So often we find, in the Orthodox approach to life, that issues are “both/and” instead of “either/or”. We learn from Holy Scripture that Christians are to be both in the world and in heaven; in the Liturgy, we express both sorrow for our sins (“Lord, have mercy upon us”) and joy at God’s gifts to us (“Glory be to God on High”); in the lives of the saints we see both the contemplative way and the active way as paths to the heavenly kingdom. Christians are often called to a life of balance. St. Dunstan, holy abbot and bishop, provides an example of this balanced life.
Dunstan was born near Glastonbury in the year 910. A charming story is told of the Candlemas celebration when he was still in his mother’s womb. She was in the procession with the congregation, all carrying lighted candles, when suddenly and without explanation, all the flames were mysteriously extinguished. Just as suddenly, Dunstan’s mother’s candle rekindled itself and from her flame, the rest of the congregation re-lit their candles. Always open to signs from God, the people accepted this event as signifying that the unborn child would be a great light in the Church. This prediction proved to be accurate.
The boy was sent to the monks at Glastonbury Abbey for his education. After several centuries of attacks by Norse invaders, British monasticism – and civilization in general – had declined considerably, many monasteries were closed, and monastery lands had been taken over by powerful noblemen. Glastonbury, with its rich and long history, had survived this decline enough to prepare a young man for sainthood. Further study at Canterbury with his uncle Athelm, who was Archbishop, gave Dunstan more experience for a life of service in the church.
But then Dunstan went to court to serve under King Athelstan. Here he encountered jealousies and competition for power. At the age of 25, he was accused of practicing magic and studying pagan stories and was expelled from court. At this juncture in his life, Dunstan considered marriage, but with the encouragement of his uncle Athelm, he instead took vows, was tonsured as a monk, and later ordained priest.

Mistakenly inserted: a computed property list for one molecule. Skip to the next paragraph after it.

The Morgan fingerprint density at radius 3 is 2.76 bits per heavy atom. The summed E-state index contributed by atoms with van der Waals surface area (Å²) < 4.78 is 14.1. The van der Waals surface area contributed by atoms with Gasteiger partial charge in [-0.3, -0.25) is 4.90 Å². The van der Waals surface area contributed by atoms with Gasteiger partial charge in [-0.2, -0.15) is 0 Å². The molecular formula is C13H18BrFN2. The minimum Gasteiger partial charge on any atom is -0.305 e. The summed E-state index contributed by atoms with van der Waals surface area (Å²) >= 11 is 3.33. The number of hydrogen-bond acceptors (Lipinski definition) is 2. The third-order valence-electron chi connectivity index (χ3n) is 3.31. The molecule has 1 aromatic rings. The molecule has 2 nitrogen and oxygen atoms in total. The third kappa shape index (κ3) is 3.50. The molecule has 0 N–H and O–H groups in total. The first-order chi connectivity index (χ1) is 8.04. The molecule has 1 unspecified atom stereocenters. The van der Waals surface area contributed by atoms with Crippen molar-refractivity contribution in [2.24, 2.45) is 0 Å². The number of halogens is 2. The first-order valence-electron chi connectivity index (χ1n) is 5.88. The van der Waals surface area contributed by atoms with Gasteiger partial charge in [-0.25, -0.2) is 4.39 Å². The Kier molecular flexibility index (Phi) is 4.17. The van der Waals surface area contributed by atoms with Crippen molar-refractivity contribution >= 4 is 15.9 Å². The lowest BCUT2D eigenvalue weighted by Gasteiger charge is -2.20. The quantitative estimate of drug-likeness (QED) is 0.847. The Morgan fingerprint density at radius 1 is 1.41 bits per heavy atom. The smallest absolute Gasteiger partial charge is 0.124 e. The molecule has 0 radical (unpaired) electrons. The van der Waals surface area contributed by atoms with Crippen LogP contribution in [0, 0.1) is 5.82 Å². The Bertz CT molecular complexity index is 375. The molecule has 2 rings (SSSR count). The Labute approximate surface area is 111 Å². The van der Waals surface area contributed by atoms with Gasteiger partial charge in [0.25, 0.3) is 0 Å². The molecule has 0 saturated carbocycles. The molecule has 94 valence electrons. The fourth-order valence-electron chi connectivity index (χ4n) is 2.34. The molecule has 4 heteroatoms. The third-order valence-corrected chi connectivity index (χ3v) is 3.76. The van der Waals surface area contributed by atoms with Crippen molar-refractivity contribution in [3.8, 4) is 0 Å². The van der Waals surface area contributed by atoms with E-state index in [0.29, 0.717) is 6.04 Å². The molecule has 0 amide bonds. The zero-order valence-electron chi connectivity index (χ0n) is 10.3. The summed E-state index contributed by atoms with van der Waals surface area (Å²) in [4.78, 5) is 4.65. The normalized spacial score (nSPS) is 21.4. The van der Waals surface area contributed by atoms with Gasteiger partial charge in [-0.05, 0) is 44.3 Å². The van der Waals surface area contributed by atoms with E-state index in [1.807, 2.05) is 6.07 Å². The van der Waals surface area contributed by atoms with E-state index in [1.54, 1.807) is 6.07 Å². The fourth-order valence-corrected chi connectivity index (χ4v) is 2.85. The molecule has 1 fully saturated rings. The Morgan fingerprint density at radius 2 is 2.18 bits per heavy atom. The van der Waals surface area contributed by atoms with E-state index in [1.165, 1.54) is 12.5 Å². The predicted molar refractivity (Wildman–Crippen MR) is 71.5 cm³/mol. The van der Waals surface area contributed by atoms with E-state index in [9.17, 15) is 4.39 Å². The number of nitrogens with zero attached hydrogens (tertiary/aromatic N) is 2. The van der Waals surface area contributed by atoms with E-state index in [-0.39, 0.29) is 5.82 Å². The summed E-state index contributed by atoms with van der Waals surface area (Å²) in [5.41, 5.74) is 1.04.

The “both/and” of combining spiritual and worldly concerns had already been established for Dunstan and now that approach continued. The young monk returned to Glastonbury Abbey where he lived as a hermit, spending many hours in prayer and fasting, in singing the Psalms and studying Holy Scripture. But at the same time that he struggled in these spiritual pursuits, he busied his hands with perfecting embroidery to beautify church vestments and with metal work, making bells for announcing the hours for prayers. He composed music [a Kyrie still in use has been attributed to him], painted pictures [ a book in the Bodleian Library in Oxford containing a picture of Dunstan prostrate at our Lord’s feet is considered by some to be Dunstan’s self-portrait], and it is said that he made organs [some of his tools still exist]. For the remainder of his life, St. Dunstan enjoined all the monks in his pastoral care to be engaged in some sort of practical craft consistent with the Benedictine rule under which they lived.
Dunstan was appointed abbot of Glastonbury monastery by King Edmund (who believed that Dunstan’s prayers had saved him from accidental death). Many new monks were inspired to pursue the ascetic life under Abbot Dunstan’s guidance and the disciplined life in this ancient monastery was renewed.